Elephant Ear (Alocasia Amizonia)
Elephant Ear (Alocasia Amizonia)
Elephant Ear (Alocasia Amizonia)
Elephant Ear (Alocasia Amizonia)
Elephant Ear (Alocasia Amizonia)
Elephant Ear (Alocasia Amizonia)
Elephant Ear (Alocasia Amizonia)
Elephant Ear (Alocasia Amizonia)

Elephant Ear (Alocasia Amizonia)


African Mask Alocasia (Elephant’s Ear - Amazonica Polly)

African Mask Alocasia (Elephant’s Ear - Amazonica Polly) is clearly an overachiever. Most foliage plants “wow” you with rich leaf color, interesting markings or variegations, maybe even an unusual leaf shape. But this little showstopper? It does all three. These leaves are a lush purple underneath, a richly metallic bronze-green on top, and marked by striking white veins—oh, and they’re massive, up to 12”-18” long, and shaped like hearts with jagged edges.

More good news: Somehow, this dwarf variety of the original (and notably larger) Alocasia Amazonica squeezes all this appeal into a plant mere 18”-24” high and wide when mature. How’s that for making the most of your space? Polly is an ideal specimen plant, combining easy-to-manage compact size with a larger-than-life presence that instantly makes the room feel more dramatic, wild, and exotic. 

True, Polly has some specific needs—humidity, warmth, bright-but-not-direct-sunlight, and consistently moist-but-never-soggy soil—that make it a bit more high maintenance than your average “set it and forget it” sansevieria. But it’s more than worth the extra effort required. There just aren’t that many plants of any size that can match Polly’s ability to bring the jungle to you no matter where you are. 

Characteristics and traits of a Elephant’s Ear Alocasia (Alocasia x Amazonica 'Polly')

Scientific Name: Alocasia Amazonica ‘Polly’ (syn: Alocasia Polly, Alocasia x Mortfontanensis, Alocasia Lowii Var. Grandis x Alocasia Sanderiana)

Genus: Alocasia

Family: Araceae

Common Name: Elephant’s Ear (shared with others), African Mask, Kris Plant, Jewel Alocasia, Alocasia Alligator

Indoor:   All year in temperatures above 65°F

Outdoor Zones: 10-12

Type: Perennial evergreen. Propagated via division

Mature Height: 18”-24”

Mature Width: 12”-24”

Plant Height when Shipped: XXXXXX

Growth Rate: Moderate

Flower: Rare - creamy white spathe and spadix similar to tiny half-peeled banana

Foliage: Arrowhead-shaped leaves up to 12” or more long, dark green with bright white veins and a chunky jagged edge.

Plant Care and Advice for Elephant’s Ear Alocasia (Alocasia x Amazonica 'Polly')

Grown In:  Inside: all zones year round, Outside: zones 10-12

Light Requirements: Bright indirect (best) to medium. Full sun can overheat the plant and scorch its leaves

Water Requirements: Keep soil consistently moist in summer (March-August) with frequent modest waterings anytime the top 1” gets dry. Decrease amount in cooler months to prevent root rot. Always let drain well.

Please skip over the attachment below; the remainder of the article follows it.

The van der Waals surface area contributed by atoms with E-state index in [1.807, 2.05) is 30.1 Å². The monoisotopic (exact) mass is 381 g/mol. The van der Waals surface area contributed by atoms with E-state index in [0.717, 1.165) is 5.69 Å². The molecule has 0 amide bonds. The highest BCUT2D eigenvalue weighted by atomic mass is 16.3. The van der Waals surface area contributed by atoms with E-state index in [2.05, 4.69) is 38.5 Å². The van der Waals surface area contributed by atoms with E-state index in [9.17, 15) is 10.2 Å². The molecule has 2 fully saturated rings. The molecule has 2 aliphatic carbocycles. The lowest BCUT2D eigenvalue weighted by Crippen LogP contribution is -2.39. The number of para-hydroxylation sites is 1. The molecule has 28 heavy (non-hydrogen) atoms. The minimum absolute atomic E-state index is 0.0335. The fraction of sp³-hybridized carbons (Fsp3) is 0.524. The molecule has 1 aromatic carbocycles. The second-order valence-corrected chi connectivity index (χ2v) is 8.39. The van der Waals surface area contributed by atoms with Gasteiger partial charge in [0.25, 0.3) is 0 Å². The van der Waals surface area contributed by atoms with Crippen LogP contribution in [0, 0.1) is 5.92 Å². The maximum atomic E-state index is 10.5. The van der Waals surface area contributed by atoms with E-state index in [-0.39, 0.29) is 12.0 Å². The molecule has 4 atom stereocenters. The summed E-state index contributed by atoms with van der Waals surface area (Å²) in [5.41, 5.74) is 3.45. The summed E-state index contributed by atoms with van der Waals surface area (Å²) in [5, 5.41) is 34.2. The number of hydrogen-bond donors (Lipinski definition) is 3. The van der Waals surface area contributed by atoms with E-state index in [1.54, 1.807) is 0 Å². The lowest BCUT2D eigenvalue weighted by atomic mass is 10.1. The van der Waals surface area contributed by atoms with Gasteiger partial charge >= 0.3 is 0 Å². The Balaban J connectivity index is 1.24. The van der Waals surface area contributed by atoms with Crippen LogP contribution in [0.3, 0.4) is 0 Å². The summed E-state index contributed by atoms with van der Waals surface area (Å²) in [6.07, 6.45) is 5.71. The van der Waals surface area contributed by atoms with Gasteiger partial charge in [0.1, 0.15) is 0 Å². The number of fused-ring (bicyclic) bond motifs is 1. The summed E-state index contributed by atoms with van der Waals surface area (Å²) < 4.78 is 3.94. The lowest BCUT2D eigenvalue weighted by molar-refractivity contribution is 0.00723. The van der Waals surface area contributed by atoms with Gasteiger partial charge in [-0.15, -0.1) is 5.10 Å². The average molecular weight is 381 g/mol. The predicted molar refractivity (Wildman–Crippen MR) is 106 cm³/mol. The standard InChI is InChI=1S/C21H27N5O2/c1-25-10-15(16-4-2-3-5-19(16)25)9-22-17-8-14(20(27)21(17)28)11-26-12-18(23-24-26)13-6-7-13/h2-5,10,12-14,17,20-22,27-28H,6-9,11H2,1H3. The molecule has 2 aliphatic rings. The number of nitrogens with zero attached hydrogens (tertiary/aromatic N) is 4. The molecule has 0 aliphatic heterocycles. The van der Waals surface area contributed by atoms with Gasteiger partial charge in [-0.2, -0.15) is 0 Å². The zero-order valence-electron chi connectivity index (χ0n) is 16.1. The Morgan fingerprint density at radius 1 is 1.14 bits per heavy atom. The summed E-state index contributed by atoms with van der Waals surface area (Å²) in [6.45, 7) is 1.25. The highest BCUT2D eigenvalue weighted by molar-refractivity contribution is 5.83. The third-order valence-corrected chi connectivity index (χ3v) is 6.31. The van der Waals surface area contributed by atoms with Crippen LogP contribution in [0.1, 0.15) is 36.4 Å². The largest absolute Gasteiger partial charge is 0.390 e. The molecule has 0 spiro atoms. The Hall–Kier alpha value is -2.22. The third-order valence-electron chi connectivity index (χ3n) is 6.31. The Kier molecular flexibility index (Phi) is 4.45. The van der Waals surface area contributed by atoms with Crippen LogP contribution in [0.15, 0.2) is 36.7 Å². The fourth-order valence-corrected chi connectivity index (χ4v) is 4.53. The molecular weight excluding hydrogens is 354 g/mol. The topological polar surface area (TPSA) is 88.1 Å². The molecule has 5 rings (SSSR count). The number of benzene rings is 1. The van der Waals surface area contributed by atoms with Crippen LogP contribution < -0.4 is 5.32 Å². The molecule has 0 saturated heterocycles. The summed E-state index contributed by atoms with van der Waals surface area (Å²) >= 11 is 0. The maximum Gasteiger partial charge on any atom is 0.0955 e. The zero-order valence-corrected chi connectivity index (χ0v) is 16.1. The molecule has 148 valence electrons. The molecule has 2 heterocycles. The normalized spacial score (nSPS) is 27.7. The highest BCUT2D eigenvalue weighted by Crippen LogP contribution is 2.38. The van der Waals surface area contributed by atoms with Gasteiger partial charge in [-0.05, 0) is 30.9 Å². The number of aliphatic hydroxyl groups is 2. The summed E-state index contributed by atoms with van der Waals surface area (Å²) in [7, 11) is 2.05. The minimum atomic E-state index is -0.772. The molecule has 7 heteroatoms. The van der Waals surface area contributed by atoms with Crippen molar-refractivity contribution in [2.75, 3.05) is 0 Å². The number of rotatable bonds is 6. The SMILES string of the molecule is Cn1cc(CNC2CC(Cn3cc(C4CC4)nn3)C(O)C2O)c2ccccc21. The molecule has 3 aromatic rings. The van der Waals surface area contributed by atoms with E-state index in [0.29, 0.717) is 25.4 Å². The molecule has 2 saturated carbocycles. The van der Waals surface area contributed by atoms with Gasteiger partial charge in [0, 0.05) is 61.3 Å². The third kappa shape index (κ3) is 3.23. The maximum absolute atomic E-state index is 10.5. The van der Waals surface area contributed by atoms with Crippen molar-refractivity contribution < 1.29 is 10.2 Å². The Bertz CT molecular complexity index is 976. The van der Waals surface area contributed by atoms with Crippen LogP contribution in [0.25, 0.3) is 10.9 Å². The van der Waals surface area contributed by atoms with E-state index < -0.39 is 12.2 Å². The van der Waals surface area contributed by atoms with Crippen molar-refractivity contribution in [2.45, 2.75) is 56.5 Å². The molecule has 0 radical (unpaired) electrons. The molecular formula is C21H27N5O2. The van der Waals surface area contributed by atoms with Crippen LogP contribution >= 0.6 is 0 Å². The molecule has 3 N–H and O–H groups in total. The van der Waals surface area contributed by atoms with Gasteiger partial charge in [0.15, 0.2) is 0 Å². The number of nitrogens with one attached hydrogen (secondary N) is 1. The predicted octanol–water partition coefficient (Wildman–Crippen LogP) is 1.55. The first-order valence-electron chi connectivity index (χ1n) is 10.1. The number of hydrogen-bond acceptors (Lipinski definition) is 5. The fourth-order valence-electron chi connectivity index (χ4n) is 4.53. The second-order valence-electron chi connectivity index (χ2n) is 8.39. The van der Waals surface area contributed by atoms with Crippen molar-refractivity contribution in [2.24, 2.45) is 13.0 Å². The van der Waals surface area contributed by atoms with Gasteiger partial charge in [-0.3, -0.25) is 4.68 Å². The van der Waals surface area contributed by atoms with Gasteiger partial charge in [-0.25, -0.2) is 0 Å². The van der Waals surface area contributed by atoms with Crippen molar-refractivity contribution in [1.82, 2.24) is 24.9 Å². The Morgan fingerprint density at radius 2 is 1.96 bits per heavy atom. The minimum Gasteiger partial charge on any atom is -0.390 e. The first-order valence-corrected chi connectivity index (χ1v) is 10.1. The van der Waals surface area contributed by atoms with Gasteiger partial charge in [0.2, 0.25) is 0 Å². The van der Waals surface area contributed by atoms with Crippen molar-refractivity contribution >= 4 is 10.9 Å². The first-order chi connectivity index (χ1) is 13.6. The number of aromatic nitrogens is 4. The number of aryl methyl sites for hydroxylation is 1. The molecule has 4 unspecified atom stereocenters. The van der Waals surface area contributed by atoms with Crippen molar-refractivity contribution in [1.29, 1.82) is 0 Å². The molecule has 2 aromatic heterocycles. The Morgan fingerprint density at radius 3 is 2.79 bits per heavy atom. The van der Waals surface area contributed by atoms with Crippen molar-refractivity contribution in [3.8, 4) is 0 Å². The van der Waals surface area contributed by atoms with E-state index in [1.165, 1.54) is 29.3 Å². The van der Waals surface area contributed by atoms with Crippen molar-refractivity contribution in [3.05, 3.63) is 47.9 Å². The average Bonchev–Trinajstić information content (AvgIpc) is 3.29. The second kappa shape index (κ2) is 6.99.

Drought Tolerance: Good

Temperature: Likes indoor room temp. 65°F-85°F. Bring in when outdoor temps fall below 45°F.  

Air Purification: Good

Toxicity: Toxic. If ingested, can cause drooling, vomiting, difficulty swallowing, and pain and swelling of the tongue and lips. Excessive handling may also cause contact dermatitis.

Fertilizer: General liquid given at half-strength 1-2 times a month in spring and summer.

Container Friendly: Yes, with proper drainage


When repotting African Mask Alocasia, it’s vital that you choose a container with a hole in the bottom to ensure proper drainage. We’d also recommend a heavy container, especially if the plant is to be kept outside—those big leaves catch the wind like kites.

Polly absolutely requires a quick-draining soil, and likes those with a bit of organic matter to provide nutrients. A 2:1 mix of African violet soil and sand/perlite works well, as will the “jungle mix” offered by many garden supply stores. Whatever soil mix you settle upon, be aware that repotting is the perfect time to propagate African Mask Alocasia by dividing the newer plantlets from the parent plant and giving them their own pots (see Expert Tips), and spring is the best season in which to do so.

Plant Care:

When caring for African Mask Alocasia ‘Polly’, it may help to keep in mind that you’re trying to recreate the conditions it would encounter as an understory plant in a rainy tropical jungle.

Bright indirect light is best, followed by medium light. Low light is going to be too low most of the time. Moreover, direct sunlight is actually bad because it can overheat the plant and scorch the leaves.

African Mask Alocasia ‘Polly’ likes a lot of water, especially during the growing season. In spring and summer, you want the soil to be perpetually moist, but never saturated or waterlogged. To walk this tightrope, many plant parents choose to water frequently, but in moderation. Anytime the top 1” of soil dries out, water the soil (but not the leaves) with a medium amount of water. During fall, winter, and any other dormant periods, reduce the amount of water significantly, but still avoid letting the soil dry out completely.